Take along daypack?

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markskor
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Take along daypack?

Post by markskor » Tue Nov 23, 2010 11:29 am

While on my extended backpacking fishing trips, I recently lost my (take along) daypack...was very light...held fishing gear/snacks/windbreaker/ essentials...was basically a nylon shell with shoulder straps. Looking to replace with something light, but small. Also needs to hold a fishing rod tube, ~ 21 inches long - safe and reasonably secure - so long and thin preferred.
Any ideas?


Mountainman who swims with trout






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AlmostThere
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Re: Take along daypack?

Post by AlmostThere » Tue Nov 23, 2010 11:52 am

REI has the Flash 18 which doubles as a stuff sack - has a few pockets including one for a hydration bladder. Weighs something like 10-12 oz.

Gossamer Gear has a 2 oz version - the Riksak. Simpler, and not badly priced. It's 20 inches long but a tube could be placed down the center with clothing and "stuff" around it, and the drawcord cinched around the top of the tube.

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oldranger
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Re: Take along daypack?

Post by oldranger » Tue Nov 23, 2010 3:34 pm

I just use my Exos 58 pack as a day pack.

Mike
Mike

Who can't do everything he used to and what he can do takes a hell of a lot longer!

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Re: Take along daypack?

Post by giantbrookie » Fri Nov 26, 2010 2:39 pm

Given that I don't pack light, I carry a very large day pack strapped on the outside of my super-sized internal frame pack. The day pack, an old REI model from the mid nineties is also used to house things such my sleeping pad or other light items while in piggyback transit. To me, the key to a good daypack is to have the drawstring rather than zippered top so that a rod tube can be accommodated. I recall that new REI super light daypack--I think it is the Flash something or other mentioned above--has the drawstring top. I bought one of those for my 8-year-old son, Lee, as his first daypack (daddy had carried all of his stuff to date) and Lee really likes it. My piggyback set up tends to be on the overkill (ie large) side for a number of reasons, not the least of which is I like capacity for all sorts of things on extended dayhikes from camp. For example, on Tunechuck, my big old daypack carried my backpack stove, cooking pot, oil, teriyaki sauce, and utensils to cook up fish for lunch, in addition to all of my fishing gear, water, and snack food. I also like daypacks that have grommets for attaching ice axe and crampons, given that I have had occasions to take such things on dayhikes from camp, too, particularly if the main objective out of base camp was some peak bagging thing instead of fishing. I have a different daypack for use on geologic trips. This daypack has a single large compartment and is very ruggedly constructed--perfect for carrying a heavy load of rocks.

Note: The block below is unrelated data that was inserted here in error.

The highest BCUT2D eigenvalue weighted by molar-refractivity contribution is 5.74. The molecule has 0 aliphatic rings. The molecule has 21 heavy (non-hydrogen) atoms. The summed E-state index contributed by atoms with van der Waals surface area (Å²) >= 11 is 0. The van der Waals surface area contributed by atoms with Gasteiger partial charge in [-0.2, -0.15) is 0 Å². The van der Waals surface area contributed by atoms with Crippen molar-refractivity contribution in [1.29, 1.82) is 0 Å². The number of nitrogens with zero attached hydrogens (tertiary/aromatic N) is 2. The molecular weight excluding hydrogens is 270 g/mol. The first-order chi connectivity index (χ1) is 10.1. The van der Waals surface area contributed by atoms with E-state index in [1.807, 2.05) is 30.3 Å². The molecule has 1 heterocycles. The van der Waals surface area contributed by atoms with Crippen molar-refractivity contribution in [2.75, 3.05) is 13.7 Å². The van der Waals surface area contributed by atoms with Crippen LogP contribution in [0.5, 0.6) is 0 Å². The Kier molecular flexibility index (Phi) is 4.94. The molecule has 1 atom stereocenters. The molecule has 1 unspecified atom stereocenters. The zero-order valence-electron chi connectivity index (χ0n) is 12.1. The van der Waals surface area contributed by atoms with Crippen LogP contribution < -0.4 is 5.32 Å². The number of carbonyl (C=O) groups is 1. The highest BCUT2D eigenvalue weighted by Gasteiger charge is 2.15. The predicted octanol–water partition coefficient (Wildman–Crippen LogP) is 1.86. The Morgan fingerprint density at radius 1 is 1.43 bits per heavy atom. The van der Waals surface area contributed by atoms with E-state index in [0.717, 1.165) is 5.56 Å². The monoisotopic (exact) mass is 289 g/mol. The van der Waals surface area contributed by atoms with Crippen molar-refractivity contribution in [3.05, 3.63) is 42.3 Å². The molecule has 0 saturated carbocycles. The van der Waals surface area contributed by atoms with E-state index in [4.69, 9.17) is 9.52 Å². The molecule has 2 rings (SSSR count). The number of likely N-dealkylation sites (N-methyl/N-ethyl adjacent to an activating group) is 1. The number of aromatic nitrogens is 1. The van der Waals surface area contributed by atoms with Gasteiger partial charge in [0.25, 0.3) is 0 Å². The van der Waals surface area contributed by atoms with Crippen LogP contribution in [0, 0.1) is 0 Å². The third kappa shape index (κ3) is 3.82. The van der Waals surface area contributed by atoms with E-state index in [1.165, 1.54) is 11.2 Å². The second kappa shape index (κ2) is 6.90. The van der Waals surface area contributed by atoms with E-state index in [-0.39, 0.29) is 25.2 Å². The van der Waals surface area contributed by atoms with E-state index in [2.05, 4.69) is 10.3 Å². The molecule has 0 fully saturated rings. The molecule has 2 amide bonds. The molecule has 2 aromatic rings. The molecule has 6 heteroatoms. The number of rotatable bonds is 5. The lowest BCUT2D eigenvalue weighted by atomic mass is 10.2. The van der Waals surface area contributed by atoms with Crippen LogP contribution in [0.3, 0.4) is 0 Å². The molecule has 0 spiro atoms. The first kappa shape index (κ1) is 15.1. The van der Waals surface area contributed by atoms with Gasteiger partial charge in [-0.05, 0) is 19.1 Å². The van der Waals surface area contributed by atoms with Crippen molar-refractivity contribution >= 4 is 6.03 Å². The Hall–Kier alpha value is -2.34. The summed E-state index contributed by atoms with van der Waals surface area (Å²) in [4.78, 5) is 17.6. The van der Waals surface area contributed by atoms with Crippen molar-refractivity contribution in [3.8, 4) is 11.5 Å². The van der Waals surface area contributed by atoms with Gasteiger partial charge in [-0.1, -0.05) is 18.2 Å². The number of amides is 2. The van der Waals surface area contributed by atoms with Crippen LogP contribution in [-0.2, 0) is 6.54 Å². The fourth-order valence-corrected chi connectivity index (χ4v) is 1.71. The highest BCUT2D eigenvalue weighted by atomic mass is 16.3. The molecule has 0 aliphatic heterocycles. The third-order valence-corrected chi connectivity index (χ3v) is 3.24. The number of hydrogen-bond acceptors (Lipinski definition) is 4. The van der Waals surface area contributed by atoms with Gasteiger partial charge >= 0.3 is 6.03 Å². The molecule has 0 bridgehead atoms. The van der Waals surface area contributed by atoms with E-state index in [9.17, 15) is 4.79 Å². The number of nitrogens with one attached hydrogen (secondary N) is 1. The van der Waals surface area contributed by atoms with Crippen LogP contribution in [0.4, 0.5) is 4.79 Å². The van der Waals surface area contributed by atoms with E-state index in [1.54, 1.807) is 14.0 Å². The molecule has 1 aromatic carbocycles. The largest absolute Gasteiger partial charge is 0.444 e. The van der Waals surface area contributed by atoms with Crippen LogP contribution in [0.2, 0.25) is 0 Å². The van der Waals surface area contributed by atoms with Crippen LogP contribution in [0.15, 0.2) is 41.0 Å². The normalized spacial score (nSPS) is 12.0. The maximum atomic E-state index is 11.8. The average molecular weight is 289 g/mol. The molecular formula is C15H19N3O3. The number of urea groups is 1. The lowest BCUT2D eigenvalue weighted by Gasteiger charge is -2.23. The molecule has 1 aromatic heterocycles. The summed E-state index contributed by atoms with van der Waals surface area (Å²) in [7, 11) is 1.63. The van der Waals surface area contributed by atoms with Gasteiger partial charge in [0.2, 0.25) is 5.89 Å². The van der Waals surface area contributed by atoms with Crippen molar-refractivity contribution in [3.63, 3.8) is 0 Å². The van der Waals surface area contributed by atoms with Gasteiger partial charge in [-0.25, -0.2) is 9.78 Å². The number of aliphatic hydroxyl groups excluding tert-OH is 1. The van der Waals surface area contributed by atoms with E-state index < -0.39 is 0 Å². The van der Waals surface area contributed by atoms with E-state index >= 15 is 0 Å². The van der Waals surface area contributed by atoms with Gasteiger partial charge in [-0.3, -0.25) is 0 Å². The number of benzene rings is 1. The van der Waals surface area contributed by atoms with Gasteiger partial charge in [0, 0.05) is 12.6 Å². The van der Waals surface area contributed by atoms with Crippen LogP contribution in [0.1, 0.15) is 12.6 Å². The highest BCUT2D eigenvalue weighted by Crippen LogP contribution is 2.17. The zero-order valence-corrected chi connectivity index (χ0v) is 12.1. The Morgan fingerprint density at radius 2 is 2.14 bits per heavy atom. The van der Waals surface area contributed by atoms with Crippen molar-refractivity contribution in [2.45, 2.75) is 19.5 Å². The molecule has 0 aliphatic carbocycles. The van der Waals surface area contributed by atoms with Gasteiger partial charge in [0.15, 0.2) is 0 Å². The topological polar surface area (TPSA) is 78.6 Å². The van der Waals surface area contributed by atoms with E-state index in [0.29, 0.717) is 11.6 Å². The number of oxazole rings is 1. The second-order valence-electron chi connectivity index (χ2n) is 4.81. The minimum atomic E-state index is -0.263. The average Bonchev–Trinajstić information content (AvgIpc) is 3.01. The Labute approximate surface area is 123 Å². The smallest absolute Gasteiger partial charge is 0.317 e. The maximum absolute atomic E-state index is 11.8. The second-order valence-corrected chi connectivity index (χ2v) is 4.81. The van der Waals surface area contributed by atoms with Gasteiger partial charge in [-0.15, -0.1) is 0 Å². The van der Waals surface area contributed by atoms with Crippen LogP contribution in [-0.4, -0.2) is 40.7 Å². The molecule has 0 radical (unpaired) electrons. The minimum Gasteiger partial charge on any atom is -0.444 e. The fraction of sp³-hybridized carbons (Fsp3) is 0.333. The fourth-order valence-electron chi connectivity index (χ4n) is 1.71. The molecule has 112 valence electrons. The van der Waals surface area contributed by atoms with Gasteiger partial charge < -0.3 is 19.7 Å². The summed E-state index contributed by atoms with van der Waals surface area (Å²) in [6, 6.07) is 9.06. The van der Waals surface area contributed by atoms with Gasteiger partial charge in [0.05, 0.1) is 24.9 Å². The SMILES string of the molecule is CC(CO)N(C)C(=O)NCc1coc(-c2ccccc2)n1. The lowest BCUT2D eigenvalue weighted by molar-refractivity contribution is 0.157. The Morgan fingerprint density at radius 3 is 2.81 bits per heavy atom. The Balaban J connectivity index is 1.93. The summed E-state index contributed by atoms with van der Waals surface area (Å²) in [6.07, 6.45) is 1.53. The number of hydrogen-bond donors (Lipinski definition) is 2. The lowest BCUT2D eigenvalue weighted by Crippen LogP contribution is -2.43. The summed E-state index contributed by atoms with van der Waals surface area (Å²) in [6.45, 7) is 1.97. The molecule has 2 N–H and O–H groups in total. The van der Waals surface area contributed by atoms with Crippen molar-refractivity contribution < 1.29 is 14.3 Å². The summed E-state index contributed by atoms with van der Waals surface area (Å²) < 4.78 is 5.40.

Last edited by giantbrookie on Sat Nov 27, 2010 8:41 pm, edited 1 time in total.
Since my fishing (etc.) website is still down, you can be distracted by geology stuff at: http://www.fresnostate.edu/csm/ees/facu ... ayshi.html" onclick="window.open(this.href);return false;

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Re: Take along daypack?

Post by mokelumnekid » Fri Nov 26, 2010 5:11 pm